Frontier Configurations and a New Classification of Annulenes
Organic “diradicals” are important for the synthetic chemist who wants to exploit them as precursors of target molecules, for the mechanistic chemist who seeks to unravel reaction pathways, for the quantitative theoretician who is anxious to test different computational schemes on such molecules because of the formalistic intricacies involved, and for the qualitative theoretician who seeks to understand how these species are bound. Specialists of the latter two types most often adhere to MO theory and they discuss the electronic properties of “diradicals” in the following way: They depart from Hückel MO theory and point out why neglect of interelectronic repulsion renders it inapplicable to problems involving “diradicals”. Then, the discussion shifts to the SCF-MO level and various formal drawbacks and resulting pitfalls are recognized. Finally, one is forced to examine the problem at the SCF-MO-CI level, something which guarantees that the potential audience of the paper is exponentially reduced and that the ensuing discussion is rendered cumbersome and lengthy. In a recent work,1 we advanced the argument that qualitative Valence Bond theory has the formal correctness and conceptual clarity which can allow one to dispense with problems which are hard to deal with within the MO theoretical framework in the space of a paragraph or two. In particular, in treating homonuclear systems involving relatively weak pi bonds, one can use the Approximate Heitler-London (AHL) theory outlined in the original monograph.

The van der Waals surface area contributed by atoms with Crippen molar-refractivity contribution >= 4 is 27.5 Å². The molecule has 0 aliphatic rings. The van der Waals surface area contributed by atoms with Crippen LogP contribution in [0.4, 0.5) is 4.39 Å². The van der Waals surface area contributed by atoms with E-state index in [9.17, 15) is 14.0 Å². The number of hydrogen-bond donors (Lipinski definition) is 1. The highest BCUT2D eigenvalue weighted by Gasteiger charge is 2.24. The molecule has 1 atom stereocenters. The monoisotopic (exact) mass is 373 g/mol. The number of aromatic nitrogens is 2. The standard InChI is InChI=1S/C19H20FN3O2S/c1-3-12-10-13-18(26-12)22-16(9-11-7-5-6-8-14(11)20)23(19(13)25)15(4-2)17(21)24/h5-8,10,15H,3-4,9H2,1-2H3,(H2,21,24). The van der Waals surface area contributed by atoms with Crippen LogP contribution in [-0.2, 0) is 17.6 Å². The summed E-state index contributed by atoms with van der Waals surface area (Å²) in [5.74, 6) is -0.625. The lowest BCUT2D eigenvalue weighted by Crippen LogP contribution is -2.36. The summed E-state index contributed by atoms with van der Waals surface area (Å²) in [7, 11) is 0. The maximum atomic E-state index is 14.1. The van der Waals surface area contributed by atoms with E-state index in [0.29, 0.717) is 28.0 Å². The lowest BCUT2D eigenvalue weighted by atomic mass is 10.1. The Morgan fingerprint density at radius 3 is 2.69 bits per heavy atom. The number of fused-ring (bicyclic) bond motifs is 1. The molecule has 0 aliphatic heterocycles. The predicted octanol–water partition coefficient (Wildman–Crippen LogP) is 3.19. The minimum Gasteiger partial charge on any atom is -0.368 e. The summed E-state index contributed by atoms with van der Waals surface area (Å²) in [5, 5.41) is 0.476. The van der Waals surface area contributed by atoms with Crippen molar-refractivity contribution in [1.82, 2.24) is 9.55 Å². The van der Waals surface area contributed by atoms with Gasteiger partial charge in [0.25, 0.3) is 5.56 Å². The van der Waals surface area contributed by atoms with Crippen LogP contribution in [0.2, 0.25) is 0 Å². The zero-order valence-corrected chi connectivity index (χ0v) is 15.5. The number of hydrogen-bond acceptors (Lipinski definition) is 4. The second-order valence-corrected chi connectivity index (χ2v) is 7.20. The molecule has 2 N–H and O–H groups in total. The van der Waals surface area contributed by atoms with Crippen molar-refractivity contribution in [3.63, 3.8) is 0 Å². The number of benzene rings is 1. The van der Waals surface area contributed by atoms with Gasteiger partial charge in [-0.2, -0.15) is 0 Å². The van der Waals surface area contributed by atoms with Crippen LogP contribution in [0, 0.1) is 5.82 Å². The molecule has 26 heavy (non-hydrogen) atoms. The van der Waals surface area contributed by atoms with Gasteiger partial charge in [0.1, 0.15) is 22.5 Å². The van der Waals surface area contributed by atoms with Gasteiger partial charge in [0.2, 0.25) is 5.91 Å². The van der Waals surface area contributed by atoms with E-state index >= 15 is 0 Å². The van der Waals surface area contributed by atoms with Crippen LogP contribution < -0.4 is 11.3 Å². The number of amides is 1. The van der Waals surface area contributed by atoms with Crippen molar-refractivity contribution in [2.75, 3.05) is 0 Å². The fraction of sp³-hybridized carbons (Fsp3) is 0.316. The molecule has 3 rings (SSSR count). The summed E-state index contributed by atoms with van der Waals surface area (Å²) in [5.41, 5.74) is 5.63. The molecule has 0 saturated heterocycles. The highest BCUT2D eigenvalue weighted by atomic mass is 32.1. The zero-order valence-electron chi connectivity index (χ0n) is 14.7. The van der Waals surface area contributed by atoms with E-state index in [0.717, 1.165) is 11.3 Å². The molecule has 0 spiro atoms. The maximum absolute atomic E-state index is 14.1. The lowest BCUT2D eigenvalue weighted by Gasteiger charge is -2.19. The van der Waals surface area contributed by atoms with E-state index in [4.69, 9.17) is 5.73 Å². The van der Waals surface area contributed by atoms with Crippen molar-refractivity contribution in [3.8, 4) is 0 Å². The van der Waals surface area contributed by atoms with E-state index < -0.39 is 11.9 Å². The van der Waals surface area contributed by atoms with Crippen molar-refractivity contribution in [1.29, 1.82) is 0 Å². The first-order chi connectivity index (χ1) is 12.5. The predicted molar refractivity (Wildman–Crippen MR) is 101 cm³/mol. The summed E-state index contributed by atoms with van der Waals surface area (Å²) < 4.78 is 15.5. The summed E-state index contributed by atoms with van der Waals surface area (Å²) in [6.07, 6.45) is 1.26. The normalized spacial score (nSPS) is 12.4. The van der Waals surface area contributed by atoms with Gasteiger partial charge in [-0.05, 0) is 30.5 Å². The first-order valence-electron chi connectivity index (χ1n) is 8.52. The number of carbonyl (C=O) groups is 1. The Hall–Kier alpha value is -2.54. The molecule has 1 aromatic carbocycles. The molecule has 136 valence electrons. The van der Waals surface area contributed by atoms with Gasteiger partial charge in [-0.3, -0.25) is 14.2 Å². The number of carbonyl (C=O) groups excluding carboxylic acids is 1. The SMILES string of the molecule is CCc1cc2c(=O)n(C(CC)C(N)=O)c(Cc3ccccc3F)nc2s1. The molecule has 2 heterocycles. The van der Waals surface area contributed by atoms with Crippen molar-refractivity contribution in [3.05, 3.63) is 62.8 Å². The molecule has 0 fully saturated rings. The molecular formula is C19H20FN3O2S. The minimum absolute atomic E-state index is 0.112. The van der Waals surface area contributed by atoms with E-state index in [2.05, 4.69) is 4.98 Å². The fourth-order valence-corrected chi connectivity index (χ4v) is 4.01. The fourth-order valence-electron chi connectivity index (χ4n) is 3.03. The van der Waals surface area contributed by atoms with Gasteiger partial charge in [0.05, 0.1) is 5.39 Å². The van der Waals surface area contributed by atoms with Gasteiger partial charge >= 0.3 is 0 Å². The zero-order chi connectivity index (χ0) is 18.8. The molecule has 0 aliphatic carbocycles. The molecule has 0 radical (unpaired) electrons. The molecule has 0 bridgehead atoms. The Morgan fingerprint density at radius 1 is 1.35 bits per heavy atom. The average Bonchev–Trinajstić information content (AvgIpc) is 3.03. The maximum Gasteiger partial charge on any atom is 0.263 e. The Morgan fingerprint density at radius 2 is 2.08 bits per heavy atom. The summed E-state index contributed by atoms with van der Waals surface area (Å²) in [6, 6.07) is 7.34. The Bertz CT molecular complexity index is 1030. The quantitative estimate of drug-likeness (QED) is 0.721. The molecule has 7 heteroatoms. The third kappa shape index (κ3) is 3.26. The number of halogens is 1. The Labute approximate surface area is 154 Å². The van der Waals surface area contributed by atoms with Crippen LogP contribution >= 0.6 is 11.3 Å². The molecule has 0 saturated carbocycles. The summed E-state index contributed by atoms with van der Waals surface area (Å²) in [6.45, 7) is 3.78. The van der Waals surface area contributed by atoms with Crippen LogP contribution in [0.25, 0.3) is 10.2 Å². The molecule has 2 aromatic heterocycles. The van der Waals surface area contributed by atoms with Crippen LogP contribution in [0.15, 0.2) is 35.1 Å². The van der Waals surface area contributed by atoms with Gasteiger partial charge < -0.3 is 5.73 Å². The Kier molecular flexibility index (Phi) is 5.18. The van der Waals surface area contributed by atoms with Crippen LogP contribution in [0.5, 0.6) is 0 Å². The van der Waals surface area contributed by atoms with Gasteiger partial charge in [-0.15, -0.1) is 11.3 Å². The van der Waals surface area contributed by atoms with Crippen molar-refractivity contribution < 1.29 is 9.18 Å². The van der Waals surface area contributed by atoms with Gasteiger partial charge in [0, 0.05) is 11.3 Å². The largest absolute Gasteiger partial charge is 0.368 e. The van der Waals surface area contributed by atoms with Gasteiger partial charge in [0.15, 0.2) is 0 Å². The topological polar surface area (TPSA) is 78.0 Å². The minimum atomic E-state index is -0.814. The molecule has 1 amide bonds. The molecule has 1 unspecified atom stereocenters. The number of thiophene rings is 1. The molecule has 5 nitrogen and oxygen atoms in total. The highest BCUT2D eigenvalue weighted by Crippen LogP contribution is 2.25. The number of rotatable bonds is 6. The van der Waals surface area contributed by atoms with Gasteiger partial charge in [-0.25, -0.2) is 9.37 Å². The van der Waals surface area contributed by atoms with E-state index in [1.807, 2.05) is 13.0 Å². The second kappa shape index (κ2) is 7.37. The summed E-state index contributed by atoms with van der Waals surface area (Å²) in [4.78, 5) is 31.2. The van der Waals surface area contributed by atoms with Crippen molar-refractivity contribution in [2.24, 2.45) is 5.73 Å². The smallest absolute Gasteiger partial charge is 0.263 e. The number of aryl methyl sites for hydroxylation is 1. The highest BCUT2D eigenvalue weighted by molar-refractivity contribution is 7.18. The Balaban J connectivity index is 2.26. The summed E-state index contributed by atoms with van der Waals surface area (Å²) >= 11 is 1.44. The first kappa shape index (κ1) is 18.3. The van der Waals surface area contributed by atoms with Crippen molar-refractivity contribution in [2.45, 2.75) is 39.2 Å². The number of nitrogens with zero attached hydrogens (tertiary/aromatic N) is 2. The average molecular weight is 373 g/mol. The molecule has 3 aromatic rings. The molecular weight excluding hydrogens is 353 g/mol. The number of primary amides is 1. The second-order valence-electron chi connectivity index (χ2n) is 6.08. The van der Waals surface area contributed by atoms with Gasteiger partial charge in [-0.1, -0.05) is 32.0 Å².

KeywordsEnergy Matrix Topological System Interaction Matrix Element Field Matrix Valence Bond Theory
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